Food and Pesticides

Like many others I've become very concerned about the safety of the food that I have been eating. Reading a long list of unfamiliar chemicals on a food package is worrisome. And that great tasting lunch had me drinking a gallon of water later.

There is also much concern about farm products, with the use of growth enhancements and pesticides raising awareness these days.

Pesticides in particular scare me. While it could be argued that a certain pesticide is unharmful when used in the prescribed amounts, what are the possibilities that it is used excessively to increase revenue? Or that it is used combined with other pesticides that have similar side effects?

Food News from the Environmental Working Group asks

Why Should You Care About Pesticides?

There is growing consensus in the scientific community that small doses of pesticides and other chemicals can adversely affect people, especially during vulnerable periods of fetal development and childhood when exposures can have long lasting effects. Because the toxic effects of pesticides are worrisome, not well understood, or in some cases completely unstudied, shoppers are wise to minimize exposure to pesticides whenever possible.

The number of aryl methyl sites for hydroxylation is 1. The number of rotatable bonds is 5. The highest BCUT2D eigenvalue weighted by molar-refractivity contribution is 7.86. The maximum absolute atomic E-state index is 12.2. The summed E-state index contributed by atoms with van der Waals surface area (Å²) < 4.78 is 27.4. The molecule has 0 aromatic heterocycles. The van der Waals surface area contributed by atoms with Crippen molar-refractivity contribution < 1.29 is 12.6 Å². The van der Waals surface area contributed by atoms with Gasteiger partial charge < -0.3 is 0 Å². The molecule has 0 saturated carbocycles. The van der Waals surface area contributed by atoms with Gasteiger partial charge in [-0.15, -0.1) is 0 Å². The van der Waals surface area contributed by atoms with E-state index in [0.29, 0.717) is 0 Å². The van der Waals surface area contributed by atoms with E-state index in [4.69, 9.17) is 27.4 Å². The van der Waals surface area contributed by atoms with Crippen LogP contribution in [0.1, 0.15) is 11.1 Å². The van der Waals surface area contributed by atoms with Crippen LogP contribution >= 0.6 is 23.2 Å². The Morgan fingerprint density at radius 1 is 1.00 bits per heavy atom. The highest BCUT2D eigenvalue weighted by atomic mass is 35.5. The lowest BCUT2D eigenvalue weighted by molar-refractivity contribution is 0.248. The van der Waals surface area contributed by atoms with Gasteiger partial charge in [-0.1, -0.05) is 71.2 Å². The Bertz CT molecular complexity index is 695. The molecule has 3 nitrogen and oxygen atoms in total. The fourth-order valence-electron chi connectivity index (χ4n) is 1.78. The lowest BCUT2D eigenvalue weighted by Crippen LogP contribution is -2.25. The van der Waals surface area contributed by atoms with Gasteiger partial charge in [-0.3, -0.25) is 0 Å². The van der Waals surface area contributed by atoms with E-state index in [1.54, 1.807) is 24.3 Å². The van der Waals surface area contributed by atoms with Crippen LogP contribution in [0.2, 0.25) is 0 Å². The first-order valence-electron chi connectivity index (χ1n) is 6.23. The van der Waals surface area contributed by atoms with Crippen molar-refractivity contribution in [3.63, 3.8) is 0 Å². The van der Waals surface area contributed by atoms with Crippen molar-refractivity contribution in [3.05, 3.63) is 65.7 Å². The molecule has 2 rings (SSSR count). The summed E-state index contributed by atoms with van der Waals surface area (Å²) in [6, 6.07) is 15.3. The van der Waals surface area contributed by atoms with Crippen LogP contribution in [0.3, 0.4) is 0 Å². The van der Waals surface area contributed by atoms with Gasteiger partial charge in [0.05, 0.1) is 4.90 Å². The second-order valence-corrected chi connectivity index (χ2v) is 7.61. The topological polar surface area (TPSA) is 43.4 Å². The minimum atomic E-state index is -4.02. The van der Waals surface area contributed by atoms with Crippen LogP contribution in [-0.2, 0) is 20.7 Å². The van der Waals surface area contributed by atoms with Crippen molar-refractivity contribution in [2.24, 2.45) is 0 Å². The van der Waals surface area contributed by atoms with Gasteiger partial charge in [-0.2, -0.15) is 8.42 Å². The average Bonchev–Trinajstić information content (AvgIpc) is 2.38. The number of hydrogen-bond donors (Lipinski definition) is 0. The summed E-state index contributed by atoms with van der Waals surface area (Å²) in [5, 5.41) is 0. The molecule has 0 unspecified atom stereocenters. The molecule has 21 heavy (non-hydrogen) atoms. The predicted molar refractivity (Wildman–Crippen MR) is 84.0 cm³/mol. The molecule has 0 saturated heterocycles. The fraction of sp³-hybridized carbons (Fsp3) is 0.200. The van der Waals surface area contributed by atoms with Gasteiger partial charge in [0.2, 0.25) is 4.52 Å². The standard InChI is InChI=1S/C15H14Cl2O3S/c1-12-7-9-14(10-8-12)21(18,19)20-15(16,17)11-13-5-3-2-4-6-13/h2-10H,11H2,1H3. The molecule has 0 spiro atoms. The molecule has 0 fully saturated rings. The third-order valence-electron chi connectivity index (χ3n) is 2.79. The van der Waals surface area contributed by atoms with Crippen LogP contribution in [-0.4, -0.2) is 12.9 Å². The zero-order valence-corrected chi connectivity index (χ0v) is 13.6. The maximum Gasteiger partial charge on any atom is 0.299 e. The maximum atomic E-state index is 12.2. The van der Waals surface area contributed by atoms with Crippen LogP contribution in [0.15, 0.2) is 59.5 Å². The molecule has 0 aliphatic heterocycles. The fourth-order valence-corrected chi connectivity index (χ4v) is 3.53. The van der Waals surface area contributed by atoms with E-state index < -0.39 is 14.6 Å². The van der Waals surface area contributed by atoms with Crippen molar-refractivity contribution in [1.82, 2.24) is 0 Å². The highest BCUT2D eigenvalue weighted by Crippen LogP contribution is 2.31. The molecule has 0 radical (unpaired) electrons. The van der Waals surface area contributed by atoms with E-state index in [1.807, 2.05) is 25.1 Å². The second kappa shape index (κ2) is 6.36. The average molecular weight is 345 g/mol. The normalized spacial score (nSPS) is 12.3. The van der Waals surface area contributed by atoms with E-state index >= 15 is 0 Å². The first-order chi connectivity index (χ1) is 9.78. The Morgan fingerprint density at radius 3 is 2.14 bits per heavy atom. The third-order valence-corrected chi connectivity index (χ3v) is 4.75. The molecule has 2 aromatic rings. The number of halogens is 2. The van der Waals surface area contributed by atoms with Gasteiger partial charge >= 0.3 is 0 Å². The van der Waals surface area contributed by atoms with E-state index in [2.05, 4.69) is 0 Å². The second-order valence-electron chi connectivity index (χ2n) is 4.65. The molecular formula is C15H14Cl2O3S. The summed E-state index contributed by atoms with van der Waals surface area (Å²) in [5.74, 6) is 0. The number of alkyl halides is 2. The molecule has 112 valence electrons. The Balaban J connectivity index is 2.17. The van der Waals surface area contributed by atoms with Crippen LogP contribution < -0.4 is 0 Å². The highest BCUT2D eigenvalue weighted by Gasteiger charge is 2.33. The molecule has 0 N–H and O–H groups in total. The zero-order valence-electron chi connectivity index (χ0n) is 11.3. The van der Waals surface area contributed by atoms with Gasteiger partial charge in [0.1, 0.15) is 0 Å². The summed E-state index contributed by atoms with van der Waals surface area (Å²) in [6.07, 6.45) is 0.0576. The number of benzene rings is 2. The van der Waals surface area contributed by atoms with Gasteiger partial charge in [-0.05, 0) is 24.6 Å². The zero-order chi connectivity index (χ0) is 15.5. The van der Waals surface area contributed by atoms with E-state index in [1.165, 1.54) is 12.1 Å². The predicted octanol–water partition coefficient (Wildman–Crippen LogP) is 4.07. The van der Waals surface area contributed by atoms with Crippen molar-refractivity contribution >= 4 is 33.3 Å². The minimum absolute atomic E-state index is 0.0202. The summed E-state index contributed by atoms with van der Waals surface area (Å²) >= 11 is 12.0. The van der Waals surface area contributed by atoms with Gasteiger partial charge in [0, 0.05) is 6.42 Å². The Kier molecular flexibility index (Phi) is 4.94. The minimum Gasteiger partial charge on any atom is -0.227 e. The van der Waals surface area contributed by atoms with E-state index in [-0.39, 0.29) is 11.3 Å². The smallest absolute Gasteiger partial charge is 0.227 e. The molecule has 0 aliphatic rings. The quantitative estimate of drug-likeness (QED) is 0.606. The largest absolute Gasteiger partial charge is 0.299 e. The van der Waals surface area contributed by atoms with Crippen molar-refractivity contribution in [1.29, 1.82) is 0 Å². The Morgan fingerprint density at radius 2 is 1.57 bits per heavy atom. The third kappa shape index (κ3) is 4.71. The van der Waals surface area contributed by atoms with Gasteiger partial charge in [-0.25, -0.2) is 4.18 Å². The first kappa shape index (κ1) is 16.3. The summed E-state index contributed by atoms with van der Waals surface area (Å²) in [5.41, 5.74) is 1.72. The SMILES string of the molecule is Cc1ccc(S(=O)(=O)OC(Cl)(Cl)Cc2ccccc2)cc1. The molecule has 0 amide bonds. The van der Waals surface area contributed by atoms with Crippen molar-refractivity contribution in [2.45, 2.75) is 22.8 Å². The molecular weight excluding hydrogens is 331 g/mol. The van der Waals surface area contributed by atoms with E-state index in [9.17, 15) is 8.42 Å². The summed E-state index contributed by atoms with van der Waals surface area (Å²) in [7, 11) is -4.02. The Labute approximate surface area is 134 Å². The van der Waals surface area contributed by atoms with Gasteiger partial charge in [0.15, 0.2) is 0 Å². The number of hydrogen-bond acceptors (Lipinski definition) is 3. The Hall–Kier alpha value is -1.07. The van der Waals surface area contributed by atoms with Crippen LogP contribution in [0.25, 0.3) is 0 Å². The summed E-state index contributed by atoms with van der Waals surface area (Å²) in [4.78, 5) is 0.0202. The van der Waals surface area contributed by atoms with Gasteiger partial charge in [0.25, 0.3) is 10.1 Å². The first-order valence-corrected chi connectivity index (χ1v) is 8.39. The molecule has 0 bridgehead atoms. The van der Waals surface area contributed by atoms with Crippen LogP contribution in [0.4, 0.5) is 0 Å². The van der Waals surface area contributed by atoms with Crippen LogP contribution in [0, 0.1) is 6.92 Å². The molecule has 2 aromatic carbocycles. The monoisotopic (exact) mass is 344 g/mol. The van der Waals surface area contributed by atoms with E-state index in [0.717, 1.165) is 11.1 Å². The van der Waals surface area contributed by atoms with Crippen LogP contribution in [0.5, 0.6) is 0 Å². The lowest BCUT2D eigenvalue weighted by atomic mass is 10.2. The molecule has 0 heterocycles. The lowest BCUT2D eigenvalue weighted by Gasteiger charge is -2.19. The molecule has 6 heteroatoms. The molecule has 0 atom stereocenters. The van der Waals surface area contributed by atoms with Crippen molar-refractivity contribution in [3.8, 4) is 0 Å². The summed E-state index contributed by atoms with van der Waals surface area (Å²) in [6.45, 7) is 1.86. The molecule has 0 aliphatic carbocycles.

The produce ranking was developed by analysts at the not-for-profit Environmental Working Group (EWG) based on the results of nearly 43,000 tests for pesticides on produce collected by the U.S. Department of Agriculture and the U.S. Food and Drug Administration between 2000 and 2005. A detailed description of the criteria used in developing the rankings is available as well as a full list of fresh fruits and vegetables that have been tested.

Read more . . . and check out the full list of 43 Fruits & Veggies from Onions and Avocados to Apples and Peaches.

EWG is a not-for-profit environmental research organization dedicated to improving public health and protecting the environment by reducing pollution in air, water and food.